Once again, an opponent of atheism has only really made the rest of our lives easier by exposing his petulant philosophical ignorance. In an op-ed of fairly mind boggling silliness, Rev. Kenneth L. Chumbley calls on believers to pray for atheists to find Christ, particularly those with the audacity to put up anti-religious billboards. This isn’t really the issue, though, the issue is that his writing is typical of the horrid misunderstanding of what atheism is in the United States today.
Here are some of the misconceptions, and some pretty simple responses to debunk the claims.
Atheists are problematic for Chumbley because of atheists’ “machinations in Washington.” Excuse me? There is no atheist lobby, though there are substantial evangelical and Catholic lobbies. Every single one of the presidential candidates (Democrat or Republican) claims to be religious, though Jon Huntsman is notably less religious, and Mr. Obama might be lying through his teeth. There are organizations dedicated to ensuring the separation of Church and State, as per the First Amendment, such as Americans United, but even their mandate is interfaith in nature – hardly an atheist conspiracy. On the flip side, there are dedicated religious organizations that aim to bring down Jefferson’s wall.
Today, celebrated atheists Richard Dawkins and Christopher Hitchens have become wealthy observing that people have done terrible things in the name of God, that human tragedies and natural disasters happen frequently, that science, not the supernatural, adequately explains natural phenomena.
Therefore, Dawkins and Hitchens conclude that God does not exist. And people consume their books as the holy communion of revealed truth. Perhaps their local followers paid for the billboards on the interstate.
Where to begin? First of all, unless Chumbley is about to argue that the supernatural does actually explain natural phenomena (in which case, a citation is badly needed) he has stumbled badly in his opening run-on sentence.
Second, anyone who’s read Hitchens knows that he’s no scientist, and that his opposition to god is based upon his opposition to totalitarianism. Third, their books are hardly “the holy communion of revealed truth.” There are tons of atheists that find Dawkins’ science shoddy and pretentious. Critics find Hitchens arrogant, and his incessant characterization of religion as a “celestial North Korea” tiresome. Moreover, there are two more members of the “Four Horsemen,” Daniel Dennett and Sam Harris, each who have made significant contributions to modern atheism, and while perhaps not the figureheads of the intellectual movement, they have made different contributions that either Hitchens or Dawkins. Not to mention the hundreds of other philosophers that have discussed atheism. Oh yeah…and there’s the whole atheism dates back to Socrates thing. And perhaps most importantly of all, atheists are nobody’s acolytes. That’s the point.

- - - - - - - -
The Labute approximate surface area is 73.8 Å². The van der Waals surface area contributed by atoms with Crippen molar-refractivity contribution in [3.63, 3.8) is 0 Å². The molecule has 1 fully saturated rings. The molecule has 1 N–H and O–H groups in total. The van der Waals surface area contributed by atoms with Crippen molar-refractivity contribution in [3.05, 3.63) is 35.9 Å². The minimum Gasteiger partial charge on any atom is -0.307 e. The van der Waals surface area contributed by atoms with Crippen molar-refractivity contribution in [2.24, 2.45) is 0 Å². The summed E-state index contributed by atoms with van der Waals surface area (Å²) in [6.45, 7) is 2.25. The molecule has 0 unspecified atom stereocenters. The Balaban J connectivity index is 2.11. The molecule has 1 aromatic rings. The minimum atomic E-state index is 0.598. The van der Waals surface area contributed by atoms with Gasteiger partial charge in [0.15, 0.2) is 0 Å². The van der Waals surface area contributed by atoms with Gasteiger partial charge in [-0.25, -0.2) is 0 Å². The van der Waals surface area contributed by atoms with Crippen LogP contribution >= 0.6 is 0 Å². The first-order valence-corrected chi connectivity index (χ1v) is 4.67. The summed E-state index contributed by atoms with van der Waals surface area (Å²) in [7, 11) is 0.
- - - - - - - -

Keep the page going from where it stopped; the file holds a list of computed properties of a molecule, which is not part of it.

Oh, and yeah, it’s likely that the people who funded the billboards read their books. Duh.
The really strange part has to do with Ayn Rand. After going through the tiresome cliché that the religious are valuable because they help people, Chumbley points out the dangers of Rand’s (atheistic) philosophy on national politics, whining that Rep. Paul Ryan “proclaims his indebtedness to Rand.” Sure, but so what. There are literally tons of Republicans (and Democrats) who would say the same. Let’s not forget that Milton Friedman and Alan Greenspan were both acolytes of Rand’s, and they were major players in putting an end to the military draft.
Oh yeah, and Rep. Paul Ryan is a Catholic, not an atheist.
Also to briefly point out, there is no real alliance between atheists and Ayn Rand’s philosophy. In fact, Christopher Hitchens has long expressed some contempt for Rand’s writing, particularly in Letters to a Young Contrarian, Hitch-22, and suggesting that she was one of the “battiest females ever to have infested the American scene.” He has, (in those same books) expressed admiration for libertarians, but it’s not quite the same.
Regardless, there is no consistency in what atheists believe, and they are absolutely not overwhelmingly affiliated with objectivism. Indeed, they are no political force as a collective, and I suspect this is because most atheists are smart enough to move beyond the trashy simplicity of identity politics.
And finally this:
People of faith: When you pass those billboards on I-44, and when you read about what politicians are doing or trying to do, pray for God to convert those atheists from self-interest and interest-group legislating and from their prejudice against people who believe that God is, and that God is good.
1. I’m tempted to make point 1 “fuck you.” But that might not have the desired effect. So, to reiterate, atheists have no interest groups, not in any meaningful sense.
2. When was the last time a politician tried to do anything helpful for atheists? I mean, really.
3. Prejudice against religious people. Arguably, yes. But only because stupidity like Chumbley’s shows up in op-eds across North America. And, on point of fact, the sort of condescension inherent in a call to pray for a certain group of people is shocking. Imagine the response if Chumbley called for religious people to pray for the conversion of Muslims, or Jews, or Mormons to his specific denomination? If there is any evidence that atheists have little political clout and a relatively low social standing, it’s that these sort of comments are commonplace and met with such little offense.
So, in sum, background research is good, mkay? The alternative is you look like an ignorant boob to the entire Internets.